So I did. And when I turned the last page of the novel last night I was so proud to have finished it before Thursday's book club meeting. Until I looked on the bookshop's calendar and saw the meeting was LAST WEEK. Er, oops. Where the heck did September go, anyhow?
Actually, I'm bummed, because this is the kind of novel that would make for explosive, impassioned, really good discussion. The novel is told from the viewpoint of Mary Beth Latham, landscape business owner and wife of opthalmalogist Glen and mother of teenaged Ruby and twin sons Alex and Max. Without giving away what happens in the book, I can say that there's a powerful change in tone and story that happens about halfway through.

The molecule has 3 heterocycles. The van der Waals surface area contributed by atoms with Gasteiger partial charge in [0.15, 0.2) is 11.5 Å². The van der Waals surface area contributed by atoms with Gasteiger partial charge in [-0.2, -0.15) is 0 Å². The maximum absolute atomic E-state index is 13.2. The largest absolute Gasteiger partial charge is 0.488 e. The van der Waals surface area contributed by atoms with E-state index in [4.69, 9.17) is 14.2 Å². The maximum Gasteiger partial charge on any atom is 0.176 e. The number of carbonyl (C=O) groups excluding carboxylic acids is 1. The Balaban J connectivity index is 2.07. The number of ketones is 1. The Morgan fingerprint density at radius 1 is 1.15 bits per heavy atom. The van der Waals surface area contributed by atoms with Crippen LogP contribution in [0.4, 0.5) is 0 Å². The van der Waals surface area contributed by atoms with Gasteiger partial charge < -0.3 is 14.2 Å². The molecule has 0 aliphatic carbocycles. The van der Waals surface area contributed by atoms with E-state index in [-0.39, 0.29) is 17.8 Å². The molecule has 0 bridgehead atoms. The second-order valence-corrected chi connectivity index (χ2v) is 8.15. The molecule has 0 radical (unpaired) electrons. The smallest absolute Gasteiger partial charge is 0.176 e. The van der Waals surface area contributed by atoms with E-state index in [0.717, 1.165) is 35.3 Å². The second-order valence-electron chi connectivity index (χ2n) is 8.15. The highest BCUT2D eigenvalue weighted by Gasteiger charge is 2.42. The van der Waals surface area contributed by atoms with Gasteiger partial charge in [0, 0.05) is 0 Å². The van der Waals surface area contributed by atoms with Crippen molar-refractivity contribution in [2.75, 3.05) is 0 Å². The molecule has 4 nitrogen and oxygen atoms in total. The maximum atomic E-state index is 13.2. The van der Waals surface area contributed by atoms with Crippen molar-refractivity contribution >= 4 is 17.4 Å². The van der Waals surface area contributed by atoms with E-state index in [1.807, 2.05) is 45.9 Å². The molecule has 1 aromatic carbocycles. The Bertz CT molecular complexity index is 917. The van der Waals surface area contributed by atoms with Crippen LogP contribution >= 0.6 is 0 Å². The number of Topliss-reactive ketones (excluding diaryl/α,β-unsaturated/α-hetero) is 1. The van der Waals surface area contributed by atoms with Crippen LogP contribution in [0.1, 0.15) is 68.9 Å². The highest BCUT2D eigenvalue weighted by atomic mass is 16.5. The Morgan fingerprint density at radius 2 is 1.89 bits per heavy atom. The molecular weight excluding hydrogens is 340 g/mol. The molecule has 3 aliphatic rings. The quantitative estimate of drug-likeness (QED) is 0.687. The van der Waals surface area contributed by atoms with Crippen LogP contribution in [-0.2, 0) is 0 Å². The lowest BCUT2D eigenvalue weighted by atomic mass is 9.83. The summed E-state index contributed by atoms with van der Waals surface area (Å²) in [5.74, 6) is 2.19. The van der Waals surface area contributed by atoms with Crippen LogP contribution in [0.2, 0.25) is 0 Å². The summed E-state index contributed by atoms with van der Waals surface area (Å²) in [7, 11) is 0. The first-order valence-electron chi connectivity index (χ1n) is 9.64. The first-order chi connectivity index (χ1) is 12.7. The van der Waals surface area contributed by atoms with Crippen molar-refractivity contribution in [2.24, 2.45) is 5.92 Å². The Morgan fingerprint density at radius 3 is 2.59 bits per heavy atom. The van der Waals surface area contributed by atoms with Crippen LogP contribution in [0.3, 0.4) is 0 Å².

|cover of the version I read|
"Every Last One" hooks you in with rich descriptions of domestic tranquillity, and keeps you while slowly revealing the rifts and heartbreak that lie beneath.
(NOTE TO MY SISTER: THIS BOOK WILL GIVE YOU NIGHTMARES ... you may want to stay away)
New York Times book reviewer Maggie Scarf said it better in her Oct. 16, 2010 review (which doesn't reveal the twist, either.)
NPR's Jane Ciabattari's April 21, 2010 review includes an excerpt.